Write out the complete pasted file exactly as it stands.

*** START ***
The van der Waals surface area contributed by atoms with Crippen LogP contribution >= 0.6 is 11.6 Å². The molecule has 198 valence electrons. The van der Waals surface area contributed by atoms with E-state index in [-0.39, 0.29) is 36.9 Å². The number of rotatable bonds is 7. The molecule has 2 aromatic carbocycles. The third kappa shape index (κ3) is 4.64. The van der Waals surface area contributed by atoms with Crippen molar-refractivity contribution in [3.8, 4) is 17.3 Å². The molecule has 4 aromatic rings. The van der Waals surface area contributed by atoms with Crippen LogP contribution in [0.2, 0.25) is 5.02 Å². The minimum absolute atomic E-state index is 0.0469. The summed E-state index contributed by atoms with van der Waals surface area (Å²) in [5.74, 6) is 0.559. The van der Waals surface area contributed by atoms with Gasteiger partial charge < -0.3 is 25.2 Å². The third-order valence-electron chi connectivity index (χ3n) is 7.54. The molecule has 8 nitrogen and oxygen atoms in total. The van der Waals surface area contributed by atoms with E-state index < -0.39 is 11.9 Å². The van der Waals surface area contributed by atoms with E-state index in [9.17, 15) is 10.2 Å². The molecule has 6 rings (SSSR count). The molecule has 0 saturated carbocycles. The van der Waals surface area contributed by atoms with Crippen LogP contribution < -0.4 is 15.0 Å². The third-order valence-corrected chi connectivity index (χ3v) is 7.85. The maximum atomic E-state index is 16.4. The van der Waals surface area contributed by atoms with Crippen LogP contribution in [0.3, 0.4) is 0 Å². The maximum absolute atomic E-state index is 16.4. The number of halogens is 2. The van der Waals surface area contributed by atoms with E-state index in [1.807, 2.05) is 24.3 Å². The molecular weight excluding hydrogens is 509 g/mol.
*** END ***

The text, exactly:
The van der Waals surface area contributed by atoms with Crippen LogP contribution >= 0.6 is 11.6 Å². The molecule has 198 valence electrons. The van der Waals surface area contributed by atoms with E-state index in [-0.39, 0.29) is 36.9 Å². The number of rotatable bonds is 7. The molecule has 2 aromatic carbocycles. The third kappa shape index (κ3) is 4.64. The van der Waals surface area contributed by atoms with Crippen molar-refractivity contribution in [3.8, 4) is 17.3 Å². The molecule has 4 aromatic rings. The van der Waals surface area contributed by atoms with Crippen LogP contribution in [0.2, 0.25) is 5.02 Å². The minimum absolute atomic E-state index is 0.0469. The summed E-state index contributed by atoms with van der Waals surface area (Å²) in [5.74, 6) is 0.559. The van der Waals surface area contributed by atoms with Gasteiger partial charge < -0.3 is 25.2 Å². The third-order valence-electron chi connectivity index (χ3n) is 7.54. The molecule has 8 nitrogen and oxygen atoms in total. The van der Waals surface area contributed by atoms with E-state index < -0.39 is 11.9 Å². The van der Waals surface area contributed by atoms with E-state index in [9.17, 15) is 10.2 Å². The molecule has 6 rings (SSSR count). The molecule has 0 saturated carbocycles. The van der Waals surface area contributed by atoms with Crippen LogP contribution < -0.4 is 15.0 Å². The third-order valence-corrected chi connectivity index (χ3v) is 7.85. The maximum atomic E-state index is 16.4. The van der Waals surface area contributed by atoms with Crippen LogP contribution in [0.3, 0.4) is 0 Å². The maximum absolute atomic E-state index is 16.4. The number of halogens is 2. The van der Waals surface area contributed by atoms with E-state index in [1.807, 2.05) is 24.3 Å². The molecular weight excluding hydrogens is 509 g/mol.